1. e-waste Ghana, BBC News - David Reid


    from David J Reid / Added

    295 Plays / / 0 Comments

    What happens to old consumer electronics when you are finished with it? It is safely recycled, right? Well, may be not. Much of it becomes part of a lucrative, international trade in illicit e-waste and ends up dumped in countries like Ghana in West Africa. Here it is informally "processed" by young men and boys who smelt it in open fires in an attempt to extract the precious metals it contains. This causes untold damage to the environment, not to mention, serious health problems for those carrying out the processing. The European Union has recently put in place rules in an attempt to close the loop-holes exploited by e-waste traffickers. For example, exporters now have to prove that the second-hand technology they are taking out of Europe still functions. But, as this story reveals, the new rules are inadequate. For this investigation for BBC World News, I travelled to Ghana in West Africa to look into the health and environmental implications of the informal processing of used tech. I also went on the trail of used technology coming into the country and found, to my surprise, that while Europe has set its sights on banning the export of tech that no longer works, it has underestimated how discerning Africa's consumers are. It may not be broken tech that's the problem, but fully functioning second-hand electronics that Africans simply do not want to buy. The story is only 5 minutes long, so do take a look. It is not every day that you see another e-waste loophole opening up before your eyes. More on this at www.silverbicycle.co.uk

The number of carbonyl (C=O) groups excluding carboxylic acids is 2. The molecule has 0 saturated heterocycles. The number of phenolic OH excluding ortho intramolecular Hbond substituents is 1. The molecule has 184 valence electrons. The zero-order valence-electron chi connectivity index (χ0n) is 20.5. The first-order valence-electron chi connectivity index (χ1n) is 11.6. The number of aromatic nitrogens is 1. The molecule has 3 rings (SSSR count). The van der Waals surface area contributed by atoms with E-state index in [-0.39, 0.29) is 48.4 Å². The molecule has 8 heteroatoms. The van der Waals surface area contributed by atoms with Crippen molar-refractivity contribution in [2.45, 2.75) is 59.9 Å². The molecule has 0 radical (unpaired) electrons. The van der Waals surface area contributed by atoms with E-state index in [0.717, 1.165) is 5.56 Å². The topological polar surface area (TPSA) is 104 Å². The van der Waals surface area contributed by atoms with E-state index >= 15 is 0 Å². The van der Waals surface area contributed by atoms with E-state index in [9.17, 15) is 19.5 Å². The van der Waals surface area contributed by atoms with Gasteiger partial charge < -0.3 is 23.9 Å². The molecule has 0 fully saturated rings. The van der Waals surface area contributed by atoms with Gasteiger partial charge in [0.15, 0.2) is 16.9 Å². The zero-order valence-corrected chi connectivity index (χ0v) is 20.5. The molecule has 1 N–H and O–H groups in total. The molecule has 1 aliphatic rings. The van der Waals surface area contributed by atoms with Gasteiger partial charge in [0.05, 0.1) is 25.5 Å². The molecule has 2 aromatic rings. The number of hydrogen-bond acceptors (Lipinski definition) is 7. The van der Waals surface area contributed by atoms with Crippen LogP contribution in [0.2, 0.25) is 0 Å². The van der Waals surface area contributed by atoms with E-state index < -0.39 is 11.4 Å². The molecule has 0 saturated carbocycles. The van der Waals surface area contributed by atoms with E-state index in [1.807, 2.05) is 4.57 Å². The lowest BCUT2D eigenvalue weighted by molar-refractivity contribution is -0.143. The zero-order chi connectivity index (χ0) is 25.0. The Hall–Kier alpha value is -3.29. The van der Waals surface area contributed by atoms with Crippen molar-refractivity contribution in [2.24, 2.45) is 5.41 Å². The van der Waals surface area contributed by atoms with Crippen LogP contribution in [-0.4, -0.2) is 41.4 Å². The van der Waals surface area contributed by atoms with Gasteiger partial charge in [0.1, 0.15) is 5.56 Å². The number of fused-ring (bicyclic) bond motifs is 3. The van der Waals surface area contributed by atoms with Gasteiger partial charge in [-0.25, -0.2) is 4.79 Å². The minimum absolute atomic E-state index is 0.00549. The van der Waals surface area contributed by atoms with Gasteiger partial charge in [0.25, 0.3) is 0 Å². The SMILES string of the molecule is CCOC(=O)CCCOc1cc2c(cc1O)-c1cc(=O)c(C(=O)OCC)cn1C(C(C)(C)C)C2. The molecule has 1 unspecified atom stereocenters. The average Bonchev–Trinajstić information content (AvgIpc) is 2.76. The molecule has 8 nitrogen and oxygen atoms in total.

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    • e-wasteland


      from David Fedele / Added

      6,126 Plays / / 3 Comments

      Where do our electronics go at the end of their life? Every year, almost 50 million tonnes of e-waste (electronic waste) are generated worldwide. A large volume of second-hand and condemned electronic goods arrive in developing countries from the “developed” world, with a significant quantity arriving as e-waste, exported illegally as “second hand goods”. This film presents a visual portrait of unregulated e-waste recycling in Ghana, West Africa, where electronics are not seen for what they once were, but rather for what they have become.

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